This week I attended an innovation event hosted by the open innovation company Innocentive, whereby clients of the site shared insights from their journey down the open innovation path. It was fascinating to hear some of the challenges they faced, especially from a psychological perspective. Getting people to participate, and indeed providing the organisational framework to encourage participation, were points of serious discussion at the event.
With a finite period of time at the event, obviously there would be areas that could not be discussed, and one of these for me was on the aftermath of an open innovation challenge. When the focus of any open innovation lies with the product or solution at the end, is enough focus given to the humans that participate in each challenge?
Whilst it’s clear that the main goal of an open innovation or collaboration project is to gain new insights, products or processes, there is a significant side effect that deserves to be given its place in the sun.
When reaching out across the enterprise for solutions and insights, it is inevitable that if enough people participate that insights will arrive from unexpected quarters. It will be a live unearthing of talent that the organisation didn’t know it had.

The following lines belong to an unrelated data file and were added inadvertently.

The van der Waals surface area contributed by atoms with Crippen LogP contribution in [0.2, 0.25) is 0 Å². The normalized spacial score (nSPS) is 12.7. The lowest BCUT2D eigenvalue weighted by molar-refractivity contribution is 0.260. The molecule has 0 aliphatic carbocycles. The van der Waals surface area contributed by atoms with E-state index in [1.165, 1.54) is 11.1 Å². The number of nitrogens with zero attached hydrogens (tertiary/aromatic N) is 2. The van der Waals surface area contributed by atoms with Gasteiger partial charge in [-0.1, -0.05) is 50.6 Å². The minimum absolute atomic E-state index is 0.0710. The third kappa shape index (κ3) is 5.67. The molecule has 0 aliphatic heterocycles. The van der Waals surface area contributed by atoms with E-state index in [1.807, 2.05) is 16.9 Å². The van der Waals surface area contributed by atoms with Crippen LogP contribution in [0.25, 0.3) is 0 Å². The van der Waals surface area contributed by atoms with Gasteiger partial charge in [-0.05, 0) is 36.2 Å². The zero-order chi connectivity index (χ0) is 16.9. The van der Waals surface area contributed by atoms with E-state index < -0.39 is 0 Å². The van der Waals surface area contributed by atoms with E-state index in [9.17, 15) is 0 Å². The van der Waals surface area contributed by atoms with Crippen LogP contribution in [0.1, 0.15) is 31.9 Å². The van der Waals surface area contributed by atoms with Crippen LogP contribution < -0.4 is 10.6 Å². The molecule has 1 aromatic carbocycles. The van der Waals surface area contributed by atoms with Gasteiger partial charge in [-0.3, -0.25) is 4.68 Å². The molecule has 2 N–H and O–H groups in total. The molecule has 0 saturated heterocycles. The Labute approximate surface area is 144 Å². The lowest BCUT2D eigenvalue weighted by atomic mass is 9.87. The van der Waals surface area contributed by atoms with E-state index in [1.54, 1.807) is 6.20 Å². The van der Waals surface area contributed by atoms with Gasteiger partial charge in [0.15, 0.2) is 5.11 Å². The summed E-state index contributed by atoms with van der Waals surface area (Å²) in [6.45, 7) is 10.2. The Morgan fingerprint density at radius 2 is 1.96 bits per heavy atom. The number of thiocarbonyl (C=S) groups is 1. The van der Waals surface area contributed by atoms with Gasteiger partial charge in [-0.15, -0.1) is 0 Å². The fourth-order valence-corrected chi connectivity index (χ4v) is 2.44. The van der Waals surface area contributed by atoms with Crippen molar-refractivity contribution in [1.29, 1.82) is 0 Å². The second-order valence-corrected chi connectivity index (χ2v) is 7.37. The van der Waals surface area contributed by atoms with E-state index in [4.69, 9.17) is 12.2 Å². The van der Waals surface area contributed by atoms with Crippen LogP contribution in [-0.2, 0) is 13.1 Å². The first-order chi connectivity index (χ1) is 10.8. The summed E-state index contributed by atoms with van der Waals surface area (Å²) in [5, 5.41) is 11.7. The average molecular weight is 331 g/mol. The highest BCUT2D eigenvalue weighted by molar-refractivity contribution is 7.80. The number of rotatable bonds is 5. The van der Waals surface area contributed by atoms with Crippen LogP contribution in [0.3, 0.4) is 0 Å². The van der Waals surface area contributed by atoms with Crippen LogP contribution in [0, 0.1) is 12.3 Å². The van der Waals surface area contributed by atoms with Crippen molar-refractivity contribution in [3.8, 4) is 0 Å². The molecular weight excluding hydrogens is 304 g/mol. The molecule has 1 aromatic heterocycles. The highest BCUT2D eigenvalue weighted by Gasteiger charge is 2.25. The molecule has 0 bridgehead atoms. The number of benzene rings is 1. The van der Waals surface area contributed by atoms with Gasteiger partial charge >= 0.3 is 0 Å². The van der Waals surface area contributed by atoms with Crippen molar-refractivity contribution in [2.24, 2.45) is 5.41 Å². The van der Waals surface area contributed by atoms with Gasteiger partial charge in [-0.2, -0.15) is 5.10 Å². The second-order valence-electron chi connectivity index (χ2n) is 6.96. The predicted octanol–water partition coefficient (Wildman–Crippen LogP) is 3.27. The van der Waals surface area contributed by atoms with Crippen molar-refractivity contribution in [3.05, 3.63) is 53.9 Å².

Tapping into the inherent intellectual diversity within an enterprise is a crucial facet of open innovation, and indeed it is central to the provision of innovative solutions. Considerable thought deserves to be given to what happens next however.
Once that idea or solution has submitted and implemented, what happens to that individual? What happens to the informal teams that may emerge to collaborate on solving a particular problem?
It seems something of a waste if those employees then return to their day jobs and the skills they briefly exhibited go back to being under-appreciated, that those informal connections that emerged return to a dormant state.
Aside from the improvements in products and services that can come from open innovation, the insights gained from a talent management perspective should be used to better understand the knowledge that sits within the enterprise, with greater effort subsequently made to better utilise these skills in future.
In an age where the urgings of Peter Drucker to create knowledge centric organisations still fall largely on deaf ears some 50 years after he first made them, these are lessons that should not be ignored.